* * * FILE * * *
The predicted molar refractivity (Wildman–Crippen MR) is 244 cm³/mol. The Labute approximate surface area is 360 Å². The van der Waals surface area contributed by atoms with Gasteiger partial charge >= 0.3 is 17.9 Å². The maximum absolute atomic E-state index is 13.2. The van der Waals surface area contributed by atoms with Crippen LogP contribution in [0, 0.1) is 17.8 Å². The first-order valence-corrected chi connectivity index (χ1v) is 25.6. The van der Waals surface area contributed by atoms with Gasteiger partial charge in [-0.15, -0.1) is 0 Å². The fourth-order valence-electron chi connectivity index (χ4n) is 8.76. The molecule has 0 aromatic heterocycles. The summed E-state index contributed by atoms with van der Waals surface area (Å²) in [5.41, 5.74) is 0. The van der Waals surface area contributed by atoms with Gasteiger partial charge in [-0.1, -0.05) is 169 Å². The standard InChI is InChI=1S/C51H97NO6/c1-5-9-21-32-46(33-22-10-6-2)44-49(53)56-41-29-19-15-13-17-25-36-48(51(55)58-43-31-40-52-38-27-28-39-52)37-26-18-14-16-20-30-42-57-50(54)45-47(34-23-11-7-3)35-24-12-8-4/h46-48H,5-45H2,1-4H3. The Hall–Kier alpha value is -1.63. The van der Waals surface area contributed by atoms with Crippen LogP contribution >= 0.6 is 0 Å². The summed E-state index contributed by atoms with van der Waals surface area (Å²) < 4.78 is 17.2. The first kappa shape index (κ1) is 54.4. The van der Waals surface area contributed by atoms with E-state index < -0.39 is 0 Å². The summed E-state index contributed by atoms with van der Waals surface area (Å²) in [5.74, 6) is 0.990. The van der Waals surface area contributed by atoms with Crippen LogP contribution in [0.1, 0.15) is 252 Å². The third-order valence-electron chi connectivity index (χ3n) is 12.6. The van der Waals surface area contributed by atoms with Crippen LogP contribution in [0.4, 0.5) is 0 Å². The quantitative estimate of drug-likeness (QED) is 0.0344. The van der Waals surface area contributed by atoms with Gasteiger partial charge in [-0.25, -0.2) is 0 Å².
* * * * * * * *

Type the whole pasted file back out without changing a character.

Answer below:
The predicted molar refractivity (Wildman–Crippen MR) is 244 cm³/mol. The Labute approximate surface area is 360 Å². The van der Waals surface area contributed by atoms with Gasteiger partial charge >= 0.3 is 17.9 Å². The maximum absolute atomic E-state index is 13.2. The van der Waals surface area contributed by atoms with Crippen LogP contribution in [0, 0.1) is 17.8 Å². The first-order valence-corrected chi connectivity index (χ1v) is 25.6. The van der Waals surface area contributed by atoms with Gasteiger partial charge in [-0.15, -0.1) is 0 Å². The fourth-order valence-electron chi connectivity index (χ4n) is 8.76. The molecule has 0 aromatic heterocycles. The summed E-state index contributed by atoms with van der Waals surface area (Å²) in [5.41, 5.74) is 0. The van der Waals surface area contributed by atoms with Gasteiger partial charge in [-0.1, -0.05) is 169 Å². The standard InChI is InChI=1S/C51H97NO6/c1-5-9-21-32-46(33-22-10-6-2)44-49(53)56-41-29-19-15-13-17-25-36-48(51(55)58-43-31-40-52-38-27-28-39-52)37-26-18-14-16-20-30-42-57-50(54)45-47(34-23-11-7-3)35-24-12-8-4/h46-48H,5-45H2,1-4H3. The Hall–Kier alpha value is -1.63. The van der Waals surface area contributed by atoms with Crippen LogP contribution >= 0.6 is 0 Å². The summed E-state index contributed by atoms with van der Waals surface area (Å²) < 4.78 is 17.2. The first kappa shape index (κ1) is 54.4. The van der Waals surface area contributed by atoms with E-state index < -0.39 is 0 Å². The summed E-state index contributed by atoms with van der Waals surface area (Å²) in [5.74, 6) is 0.990. The van der Waals surface area contributed by atoms with Crippen LogP contribution in [0.1, 0.15) is 252 Å². The third-order valence-electron chi connectivity index (χ3n) is 12.6. The van der Waals surface area contributed by atoms with Crippen LogP contribution in [0.4, 0.5) is 0 Å². The quantitative estimate of drug-likeness (QED) is 0.0344. The van der Waals surface area contributed by atoms with Gasteiger partial charge in [-0.25, -0.2) is 0 Å².